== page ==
Lyme Disease. I have a difficult time thinking of a more contentious health topic. The chronicity of the disease continues to be rejected by most of our medical professionals despite intense pressure from grassroots and non-profit organisations to remain more open minded about the thousands of Canadians suffering with chronic, debilitating symptoms.[i] Patients ask me: “How is this knowledge gap possible? Why aren’t our medical doctors prepared to treat these symptoms?” I have a few ideas.
Dr. Sonya Nobbe, ND
KFL&A Public Health reports that in 2013, 23% of the ticks brought in for testing were positive for B. Burgdorferi, the infectious agent of Lyme disease. Our region is considered high risk for Lyme disease. Additional infections carried by ticks (collectively known as Lyme co-infections), were not evaluated. Please educate yourself, friends, and family members about tick-bite prevention and treatment. I’ve thoroughly researched and summarized some guidelines to keep in mind this season:
1. Wear light-coloured, long-sleeved clothing with pants tucked into socks, when outdoors in tall grasses and wooded areas so that ticks are more visible.
2. A product containing 30% DEET is officially recommended for adults. For children younger than 12 years, Health Canada recommends using a product with 10% DEET. However, the repelling effects at this concentration may only last for 1 to 2 hours. Alternate approved chemicals for children or sensitive individuals include products with Icaridin (e.g. Avon Skin So Soft, some MEC and OFF! brand products).
3. Non-approved but well researched natural repellants include Lemon Eucalyptus oil (Eucalyptus citriodora), Labrador tea oil (Rhododendron tomentosum), Juniper (Juniperus virginia), and Marjoram (Origanum majorana). These can be mixed in a ratio of 12 parts pure grain alcohol (95% if available), to 1 part oil combination, and applied liberally with a dark glass spritzer bottle over clothing.
The Lyme bacteria, B. burdorfori, is present in ticks in Kingston and area. IGeneX laboratories is an international leader in the identification of Lyme infection, and conducts tests that go beyond the ELISA testing performed by Public Health in Ontario.
Dr. Sonya Nobbe, ND
Summer is well underway and these past 4 weeks I’m beginning to address a variety of health concerns with symptoms that are remarkably similar to those of infections transmitted by ticks. Though most people who acquire an infection develop minimal symptoms and resolve the infection for good, this is unfortunately not everyone’s experience. Here are some important things to know about these infections:
1. Lyme Disease is not the only tick-borne illness to be concerned about. In fact, there are many “co-infections” (e.g. Bartonella, Ehrlichia, and Babesia infections), with unique symptoms. An infected person may not test positive for Lyme, but they may still have an active infection by one of these other microbes.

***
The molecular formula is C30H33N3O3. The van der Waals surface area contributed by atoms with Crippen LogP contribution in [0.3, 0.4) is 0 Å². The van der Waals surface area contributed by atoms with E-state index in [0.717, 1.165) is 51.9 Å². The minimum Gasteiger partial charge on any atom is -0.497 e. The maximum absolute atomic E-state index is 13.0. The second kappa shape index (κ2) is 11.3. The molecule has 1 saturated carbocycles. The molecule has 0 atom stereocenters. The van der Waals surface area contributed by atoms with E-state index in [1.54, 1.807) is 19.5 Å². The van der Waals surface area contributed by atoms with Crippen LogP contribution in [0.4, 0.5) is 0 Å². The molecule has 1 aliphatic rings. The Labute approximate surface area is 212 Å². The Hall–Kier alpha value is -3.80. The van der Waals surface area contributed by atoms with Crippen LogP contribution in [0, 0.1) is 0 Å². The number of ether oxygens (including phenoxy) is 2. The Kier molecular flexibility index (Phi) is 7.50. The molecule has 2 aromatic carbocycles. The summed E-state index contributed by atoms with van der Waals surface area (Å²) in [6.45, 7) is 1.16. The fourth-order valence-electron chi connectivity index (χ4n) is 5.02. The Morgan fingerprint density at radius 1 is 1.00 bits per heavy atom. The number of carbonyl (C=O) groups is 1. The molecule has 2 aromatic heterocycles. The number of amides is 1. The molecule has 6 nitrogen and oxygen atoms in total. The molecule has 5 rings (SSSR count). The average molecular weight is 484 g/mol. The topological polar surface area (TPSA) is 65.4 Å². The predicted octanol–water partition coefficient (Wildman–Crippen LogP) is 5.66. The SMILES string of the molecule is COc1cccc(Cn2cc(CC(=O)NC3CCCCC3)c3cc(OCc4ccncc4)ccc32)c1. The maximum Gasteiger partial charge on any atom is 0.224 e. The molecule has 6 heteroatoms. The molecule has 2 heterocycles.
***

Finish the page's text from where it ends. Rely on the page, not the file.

2. Initial symptoms often include flu-like illness, sometimes with
Please download this pdf we’ve created about Lyme disease symptoms, testing, and treatment options: Lyme Disease in Kingston
~ Dr. Sonya Nobbe, ND
Understanding tick-borne diseases is not usually on our summer priority list, but times are changing. Ticks infected with Lyme disease-causing bacteria (Borrelia burgdorferi) are present in Kingston and pose a risk for contraction of serious chronic illness. The Chief Medical Officer of Health in Ontario acknowledges that Lyme disease cases and the number of black-legged ticks that carry the illness are increasing. The illness cannot be diagnosed with lab testing alone and since symptoms vary widely between people, acquiring proper medical help can be difficult. Consequently, prevention and early treatment even before symptoms appear, is critical.
Ticks in Ontario that carry infections are usually reddish brown, 3 to 5mm small, live in wooded areas, and are active from early Spring to late Fall. Infected ticks may transmit bacteria to people through a bite, though most people exposed to these bacteria never contract a disease. Please see below for our Prevention Guidelines for more information on detecting and treating tick bites.
Many of the symptoms health practitioners are taught to look for, such as a non-itchy “bulls-eye” rash, may actually only occur in less than 50% of people with Lyme disease. The high variability of symptoms mimics many other diseases, including Multiple Sclerosis, Bipolar disorder, arthritis, and Fibromyalgia. The great variability may be explained by the bug’s suppression of the immune system, which allows inflammation or other chronic infections to attack the body according to the person’s individual genetic, lifestyle, and environmental exposure history. This change in immune function may also be why people with Lyme disease often develop additional chronic illnesses, including depression, thyroid conditions, and possibly Alzheimer’s or Inflammatory Bowel Disease.